Ricky Saward is the world’s first starred vegan chef. Born in 1989, Ricky has been cooking for the only vegan starred restaurant in Germany (and one of two worldwide) since 2018: the “Seven Swans” in Frankfurt am Main. For EURaSYP, he has answered questions about vegan cooking, yeast extract and fermentation, and told us how yeast extract made it to the Oscars.

Ricky, how would you describe your cooking? What is your focus in your restaurant?

RS: We cook regionally and seasonally and without any spices except salt and a little beet sugar. We source products from nature in the region or from our own permaculture in Bad Homburg where we come up with about 350 different types of vegetables and herbs over the year.

We try not to influence the delicate taste of the vegetables and therefore do not use yeast extract in the restaurant.

In a conversation you once said that you don’t really like the category “vegan”. Why is that?

RS: Yes, that’s right, I don’t like the labels “vegan” and “non-vegan”. Our cuisine is a vegetable cuisine that is very pure and local. We use certain techniques to get the best out of the vegetables.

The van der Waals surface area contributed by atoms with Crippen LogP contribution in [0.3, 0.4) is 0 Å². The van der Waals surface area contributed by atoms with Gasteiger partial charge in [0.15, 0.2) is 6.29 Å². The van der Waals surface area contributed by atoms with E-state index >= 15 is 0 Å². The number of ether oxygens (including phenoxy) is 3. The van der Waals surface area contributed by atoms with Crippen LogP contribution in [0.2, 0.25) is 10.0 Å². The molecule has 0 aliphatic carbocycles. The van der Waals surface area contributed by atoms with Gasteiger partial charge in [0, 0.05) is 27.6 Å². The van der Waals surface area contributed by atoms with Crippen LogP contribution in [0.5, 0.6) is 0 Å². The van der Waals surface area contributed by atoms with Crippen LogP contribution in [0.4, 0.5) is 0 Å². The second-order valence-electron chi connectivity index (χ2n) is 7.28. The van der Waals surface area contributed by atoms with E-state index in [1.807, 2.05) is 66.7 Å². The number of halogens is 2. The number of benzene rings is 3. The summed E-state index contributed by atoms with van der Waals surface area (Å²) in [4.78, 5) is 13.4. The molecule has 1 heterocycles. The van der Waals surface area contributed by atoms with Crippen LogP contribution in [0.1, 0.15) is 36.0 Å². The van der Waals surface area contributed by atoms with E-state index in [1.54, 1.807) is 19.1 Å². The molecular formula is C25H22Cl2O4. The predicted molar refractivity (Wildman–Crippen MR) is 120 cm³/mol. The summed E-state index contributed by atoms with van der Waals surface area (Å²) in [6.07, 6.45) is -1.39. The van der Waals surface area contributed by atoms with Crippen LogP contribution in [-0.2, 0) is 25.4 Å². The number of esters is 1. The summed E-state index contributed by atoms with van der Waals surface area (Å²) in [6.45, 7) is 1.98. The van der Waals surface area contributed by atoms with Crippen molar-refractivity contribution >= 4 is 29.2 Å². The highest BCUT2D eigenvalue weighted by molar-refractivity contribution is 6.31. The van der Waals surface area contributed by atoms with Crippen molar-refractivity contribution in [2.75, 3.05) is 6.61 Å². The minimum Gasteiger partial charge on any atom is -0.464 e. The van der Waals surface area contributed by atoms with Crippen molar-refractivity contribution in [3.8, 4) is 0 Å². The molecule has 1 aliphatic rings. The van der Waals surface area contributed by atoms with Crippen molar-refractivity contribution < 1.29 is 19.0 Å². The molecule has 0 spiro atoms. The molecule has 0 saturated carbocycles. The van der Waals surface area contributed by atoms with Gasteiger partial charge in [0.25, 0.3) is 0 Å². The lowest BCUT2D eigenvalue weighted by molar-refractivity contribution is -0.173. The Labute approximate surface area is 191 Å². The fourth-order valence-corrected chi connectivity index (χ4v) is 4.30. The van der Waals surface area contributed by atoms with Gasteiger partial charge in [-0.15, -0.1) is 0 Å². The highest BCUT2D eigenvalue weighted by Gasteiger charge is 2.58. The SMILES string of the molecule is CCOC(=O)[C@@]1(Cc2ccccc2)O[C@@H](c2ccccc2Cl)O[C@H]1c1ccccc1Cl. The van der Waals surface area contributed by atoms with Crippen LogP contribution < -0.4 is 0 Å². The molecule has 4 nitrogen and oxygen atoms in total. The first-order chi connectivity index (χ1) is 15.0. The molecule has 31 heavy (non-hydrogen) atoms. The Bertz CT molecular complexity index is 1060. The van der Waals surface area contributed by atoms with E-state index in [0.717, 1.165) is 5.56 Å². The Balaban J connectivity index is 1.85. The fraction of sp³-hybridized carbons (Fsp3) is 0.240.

Have you ever tried yeast extract in your food creations?

RS: Yes, that is actually a nice story. To create vegan cheese for the Oscars, I’ve experimented with yeast extract and was pretty impressed with how well it worked.

“Yeast extract is a helpful ingredient to create a spicy flavor.”

What flavor and/or content possibilities does yeast extract offer? In which dishes or with which ingredients would you combine yeast extract?

RS: Yeast extract is a helpful ingredient to create an umami or spicy flavor when cooking at home and not using animal products. Otherwise, it has a wide range of uses. Whether in baking, desserts, or cooking. An exciting topic that we as end consumers but also the industry have to explore more.

Do you like to experiment with fermenting and pickling? What can these processes achieve in terms of tase?

RS: Our cuisine is based on pickling and fermenting, i.e. preserving food. Fermenting in particular takes various products to levels that most cannot imagine in terms of taste. That being said, both techniques are important to our seasonal approach to the winter months.

Do you have any other tips for plant-based cooking at home?

RS: It’s best not to think too complicated and just cook off the cuff. There is more vegan than you think and tastes not so bad 😉